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Longer loans and an increase in leases taken out by consumers could translate into more business for auto body shops, according to experts who this week drew attention to the link between collision repair and auto borrowing.
CCC analyst Susanna Gotsch and Mitchell analyst Greg Horn both in webcasts pointed to growth in auto loans and leases as an indicator of the driving public’s demand for collision repair services, and fresh data provided by Equifax on Thursday adds another layer of depth to their arguments.
Gotsch on Wednesday presented data from CCC’s 2015 Crash Course, which cited Experian data to show that 84 percent of the vehicles sold in the fourth quarter had some kind of financing, and 25.7 percent of cars bought in 2014 had loans 73-84 months long. That’s a quarter of the public taking seven years to pay off their cars, up from 11 percent of drivers in 2008 and 9.7 percent in 2010.
Part of this could be the recession’s drop in car sales those years, but the average loan term for 2008 and 2014 was still within a third of a year of each other: 66 months in 2014 and 62 months in 2008.
Even with those longer loans, Americans are still on average paying off their cars before they get rid of it, according to CCC’s summary of Experian’s findings. Drivers kept a vehicle for 96 months, two-thirds of a year longer than they did in 2008 when the recession was underway.
Horn presented similar figures for the first quarter of 2015, finding that the average loan has a payment of $488 for 67 months to finance $28,711.
Equifax reported 4.1 million auto loans were granted in January and February 2015, up 5.2 percent from 2014 and setting the record for the 10 years the company has paid attention to that statistic.
The number of people underwater on their cars, Gotsch and Horn indicated, will make those drivers more inclined to make repairs to keep the vehicles on the road.
“More cars having purchase financing with folks upside down in their financing will motivate more owners to have their car repaired, vs the behavior of wanting to total it,” Horn wrote in an email Thursday. “If you can’t get out of your financing, it’s better financially for an owner to repair a heavily damaged car.”
That’s just a hypotheses –“I wish I had data that would show that (directly), but we don’t,” Horn wrote — but it makes sense.
Subprime borrowers — who might be even less able to total the car and start over — were borrowing $17,363 on average in February, according to Equifax, 4.4 percent more than in 2014.
Leases too are up — and those vehicles obviously have to be returned as close to pre-accident as possible. Horn, also citing Experian, said that 31.5 percent of all new vehicles were leased in January-March 2015, up from less than a quarter (24.5 percent) in 2010. Of course, as with financing, some of the growth is probably tied to the lower gas prices and better economy that have given automakers a very good first half of the year.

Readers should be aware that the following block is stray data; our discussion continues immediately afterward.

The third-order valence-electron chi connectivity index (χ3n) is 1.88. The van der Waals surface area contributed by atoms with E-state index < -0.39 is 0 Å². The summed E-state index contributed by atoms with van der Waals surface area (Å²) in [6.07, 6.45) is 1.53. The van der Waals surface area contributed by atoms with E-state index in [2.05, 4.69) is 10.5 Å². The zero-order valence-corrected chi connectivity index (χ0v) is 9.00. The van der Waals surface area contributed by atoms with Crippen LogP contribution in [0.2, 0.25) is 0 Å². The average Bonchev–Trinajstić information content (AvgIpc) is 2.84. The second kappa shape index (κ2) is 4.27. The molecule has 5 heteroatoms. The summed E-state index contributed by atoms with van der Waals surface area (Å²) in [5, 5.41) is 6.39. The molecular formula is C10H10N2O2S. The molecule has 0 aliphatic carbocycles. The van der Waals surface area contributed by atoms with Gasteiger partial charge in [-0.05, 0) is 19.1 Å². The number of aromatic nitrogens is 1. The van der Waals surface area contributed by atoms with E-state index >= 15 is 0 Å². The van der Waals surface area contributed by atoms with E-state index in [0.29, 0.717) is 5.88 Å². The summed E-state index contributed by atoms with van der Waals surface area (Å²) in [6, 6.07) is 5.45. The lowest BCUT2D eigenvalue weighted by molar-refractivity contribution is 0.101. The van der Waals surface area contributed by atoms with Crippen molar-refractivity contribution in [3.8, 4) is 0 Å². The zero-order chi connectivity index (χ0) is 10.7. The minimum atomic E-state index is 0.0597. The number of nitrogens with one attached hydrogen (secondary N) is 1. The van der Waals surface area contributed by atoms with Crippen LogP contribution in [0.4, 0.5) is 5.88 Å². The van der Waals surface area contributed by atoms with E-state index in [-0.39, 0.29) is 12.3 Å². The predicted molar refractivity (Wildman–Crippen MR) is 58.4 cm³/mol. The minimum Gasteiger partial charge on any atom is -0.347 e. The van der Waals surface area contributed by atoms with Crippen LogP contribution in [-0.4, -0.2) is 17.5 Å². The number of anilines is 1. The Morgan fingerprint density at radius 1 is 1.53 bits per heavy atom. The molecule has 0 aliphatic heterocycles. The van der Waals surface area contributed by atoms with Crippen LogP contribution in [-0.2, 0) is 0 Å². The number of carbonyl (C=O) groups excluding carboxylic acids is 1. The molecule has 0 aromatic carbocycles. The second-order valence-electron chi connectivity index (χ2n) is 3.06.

The lease increase might be especially beneficial to repairers.
“For leases in particular, more and more OE’s are calling for new OE parts when doing collision repair, so the rise in leases can translate into increased OEM use,” Horn wrote Thursday.
Leases made up $66 billion out of the $1 trillion in auto loans and leases outstanding in April, according to Equifax, and more might be coming thanks to the interest shown by banks and financing companies.
Banks had 12.1 percent more leases and financing companies grew that portfolio 19.1 percent in April from April 2014.
Neither CCC nor Equifax indicated that the increase in financing would lead to the kind of repossession or “abandon it and mail back the keys” behavior seen with homes during the recession.
“Severe” delinquencies (two months or longer unpaid) for loans and leases in April was 0.81 percent — the most responsible showing by auto borrowers since September 2005.
“There’s been much concern about the growth of auto lending, particularly in the subprime space, over the past year, yet historically low delinquency rates reveal that the sector continues to perform well,” Equifax deputy chief economist Dennis Carlson said in a statement. “More consumers are staying current on their payments, which is due to both improved economic conditions and the fact that lenders and dealers are qualifying the right borrowers across the entire credit spectrum. Additionally, the inclusion of non-traditional data, as well as instant verification of income empowers lenders by providing a more accurate picture of a consumer’s financial standing.”
CCC, March 2015
Equifax via PR Newswire, June 4, 2015
Featured image: A brand new Chevrolet HHR is displayed at Stewart Chevrolet Dec. 29, 2008, in Colma, California. (Justin Sullivan/Getty Images News/Thinkstock)